Alpha: The best (highestvalue) choice we have found so far at any point along the path of Maximizer. The initial value of alpha is ∞.
 Beta: The best (lowestvalue) choice we have found so far at any point along the path of Minimizer. The initial value of beta is +∞.
 The Alphabeta pruning to a standard minimax algorithm returns the same move as the standard algorithm does, but it removes all the nodes which are not really affecting the final decision but making algorithm slow. Hence by pruning these nodes, it makes the algorithm fast.
Condition for Alphabeta pruning:
The main condition which required for alphabeta pruning is:

α>=β
Key points about alphabeta pruning:
 The Max player will only update the value of alpha.
 The Min player will only update the value of beta.
 While backtracking the tree, the node values will be passed to upper nodes instead of values of alpha and beta.
 We will only pass the alpha, beta values to the child nodes.
Pseudocode for Alphabeta Pruning:

function minimax(node, depth, alpha, beta, maximizingPlayer) is

if depth ==0 or node is a terminal node then

return static evaluation of node

if MaximizingPlayer then // for Maximizer Player

maxEva= infinity

for each child of node do

eva= minimax(child, depth1, alpha, beta, False)

maxEva= max(maxEva, eva)

alpha= max(alpha, maxEva)

if beta<=alpha

break

return maxEva

else // for Minimizer player

minEva= +infinity

for each child of node do

eva= minimax(child, depth1, alpha, beta, true)

minEva= min(minEva, eva)

beta= min(beta, eva)

if beta<=alpha

break

return minEva
Working of AlphaBeta Pruning:
Let’s take an example of twoplayer search tree to understand the working of Alphabeta pruning
Step 1: At the first step the, Max player will start first move from node A where α= ∞ and β= +∞, these value of alpha and beta passed down to node B where again α= ∞ and β= +∞, and Node B passes the same value to its child D.
Step 2: At Node D, the value of α will be calculated as its turn for Max. The value of α is compared with firstly 2 and then 3, and the max (2, 3) = 3 will be the value of α at node D and node value will also 3.
Step 3: Now algorithm backtrack to node B, where the value of β will change as this is a turn of Min, Now β= +∞, will compare with the available subsequent nodes value, i.e. min (∞, 3) = 3, hence at node B now α= ∞, and β= 3.
In the next step, algorithm traverse the next successor of Node B which is node E, and the values of α= ∞, and β= 3 will also be passed.
Step 4: At node E, Max will take its turn, and the value of alpha will change. The current value of alpha will be compared with 5, so max (∞, 5) = 5, hence at node E α= 5 and β= 3, where α>=β, so the right successor of E will be pruned, and algorithm will not traverse it, and the value at node E will be 5.
Step 5: At next step, algorithm again backtrack the tree, from node B to node A. At node A, the value of alpha will be changed the maximum available value is 3 as max (∞, 3)= 3, and β= +∞, these two values now passes to right successor of A which is Node C.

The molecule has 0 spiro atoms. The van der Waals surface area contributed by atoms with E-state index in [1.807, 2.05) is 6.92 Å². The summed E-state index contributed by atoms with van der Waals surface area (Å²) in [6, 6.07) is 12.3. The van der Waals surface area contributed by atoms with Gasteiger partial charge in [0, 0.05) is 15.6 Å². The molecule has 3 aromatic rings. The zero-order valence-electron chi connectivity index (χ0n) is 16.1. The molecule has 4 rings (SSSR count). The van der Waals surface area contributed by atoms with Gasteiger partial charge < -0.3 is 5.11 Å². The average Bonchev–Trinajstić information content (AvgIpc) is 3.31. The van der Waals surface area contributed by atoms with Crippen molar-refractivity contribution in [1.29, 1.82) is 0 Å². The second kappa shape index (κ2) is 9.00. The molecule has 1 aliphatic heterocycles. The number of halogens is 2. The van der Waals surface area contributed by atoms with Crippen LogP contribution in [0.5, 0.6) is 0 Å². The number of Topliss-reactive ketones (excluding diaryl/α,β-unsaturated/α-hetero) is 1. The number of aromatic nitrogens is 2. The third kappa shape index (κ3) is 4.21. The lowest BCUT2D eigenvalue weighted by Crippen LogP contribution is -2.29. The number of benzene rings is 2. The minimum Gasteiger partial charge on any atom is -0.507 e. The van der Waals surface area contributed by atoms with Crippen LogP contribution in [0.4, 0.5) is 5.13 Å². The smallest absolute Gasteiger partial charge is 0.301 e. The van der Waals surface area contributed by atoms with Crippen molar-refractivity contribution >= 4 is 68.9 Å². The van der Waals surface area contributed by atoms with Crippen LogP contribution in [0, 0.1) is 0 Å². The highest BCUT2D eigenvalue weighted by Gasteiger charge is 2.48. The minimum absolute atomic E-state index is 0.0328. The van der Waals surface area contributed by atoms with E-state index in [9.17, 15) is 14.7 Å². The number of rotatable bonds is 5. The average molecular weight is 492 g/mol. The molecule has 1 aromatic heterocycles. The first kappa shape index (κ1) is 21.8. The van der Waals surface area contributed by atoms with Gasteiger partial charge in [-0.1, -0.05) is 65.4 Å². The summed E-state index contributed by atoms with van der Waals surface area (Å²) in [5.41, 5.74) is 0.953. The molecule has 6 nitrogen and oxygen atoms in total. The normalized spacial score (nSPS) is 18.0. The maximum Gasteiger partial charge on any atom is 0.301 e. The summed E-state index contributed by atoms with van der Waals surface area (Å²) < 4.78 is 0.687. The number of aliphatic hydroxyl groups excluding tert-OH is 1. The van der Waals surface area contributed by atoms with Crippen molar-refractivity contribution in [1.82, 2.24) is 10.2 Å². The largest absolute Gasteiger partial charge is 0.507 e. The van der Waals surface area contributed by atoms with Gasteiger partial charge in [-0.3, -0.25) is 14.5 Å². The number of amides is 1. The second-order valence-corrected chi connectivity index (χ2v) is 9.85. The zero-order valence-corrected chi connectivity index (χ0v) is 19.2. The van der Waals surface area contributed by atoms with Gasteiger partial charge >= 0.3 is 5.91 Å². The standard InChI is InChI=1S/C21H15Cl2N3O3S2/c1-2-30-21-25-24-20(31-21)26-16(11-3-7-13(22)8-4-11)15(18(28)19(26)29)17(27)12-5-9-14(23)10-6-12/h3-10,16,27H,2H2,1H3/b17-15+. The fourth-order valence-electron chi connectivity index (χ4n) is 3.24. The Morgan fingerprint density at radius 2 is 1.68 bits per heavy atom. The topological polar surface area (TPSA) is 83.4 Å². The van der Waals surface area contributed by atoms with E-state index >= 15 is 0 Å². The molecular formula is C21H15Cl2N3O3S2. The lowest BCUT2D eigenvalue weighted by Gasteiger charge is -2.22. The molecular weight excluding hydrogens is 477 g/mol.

At node C, α=3 and β= +∞, and the same values will be passed on to node F.
Step 6: At node F, again the value of α will be compared with left child which is 0, and max(3,0)= 3, and then compared with right child which is 1, and max(3,1)= 3 still α remains 3, but the node value of F will become 1.
Step 7: Node F returns the node value 1 to node C, at C α= 3 and β= +∞, here the value of beta will be changed, it will compare with 1 so min (∞, 1) = 1. Now at C, α=3 and β= 1, and again it satisfies the condition α>=β, so the next child of C which is G will be pruned, and the algorithm will not compute the entire subtree G.
Step 8: C now returns the value of 1 to A here the best value for A is max (3, 1) = 3. Following is the final game tree which is the showing the nodes which are computed and nodes which has never computed. Hence the optimal value for the maximizer is 3 for this example.
Move Ordering in AlphaBeta pruning:
The effectiveness of alphabeta pruning is highly dependent on the order in which each node is examined. Move order is an important aspect of alphabeta pruning.
It can be of two types:
 Worst ordering: In some cases, alphabeta pruning algorithm does not prune any of the leaves of the tree, and works exactly as minimax algorithm. In this case, it also consumes more time because of alphabeta factors, such a move of pruning is called worst ordering. In this case, the best move occurs on the right side of the tree. The time complexity for such an order is O(b^{m}).
 Ideal ordering: The ideal ordering for alphabeta pruning occurs when lots of pruning happens in the tree, and best moves occur at the left side of the tree. We apply DFS hence it first search left of the tree and go deep twice as minimax algorithm in the same amount of time. Complexity in ideal ordering is O(b^{m/2}).
Rules to find good ordering:
Following are some rules to find good ordering in alphabeta pruning:
 Occur the best move from the shallowest node.
 Order the nodes in the tree such that the best nodes are checked first.
 Use domain knowledge while finding the best move. Ex: for Chess, try order: captures first, then threats, then forward moves, backward moves.
 We can bookkeep the states, as there is a possibility that states may repeat.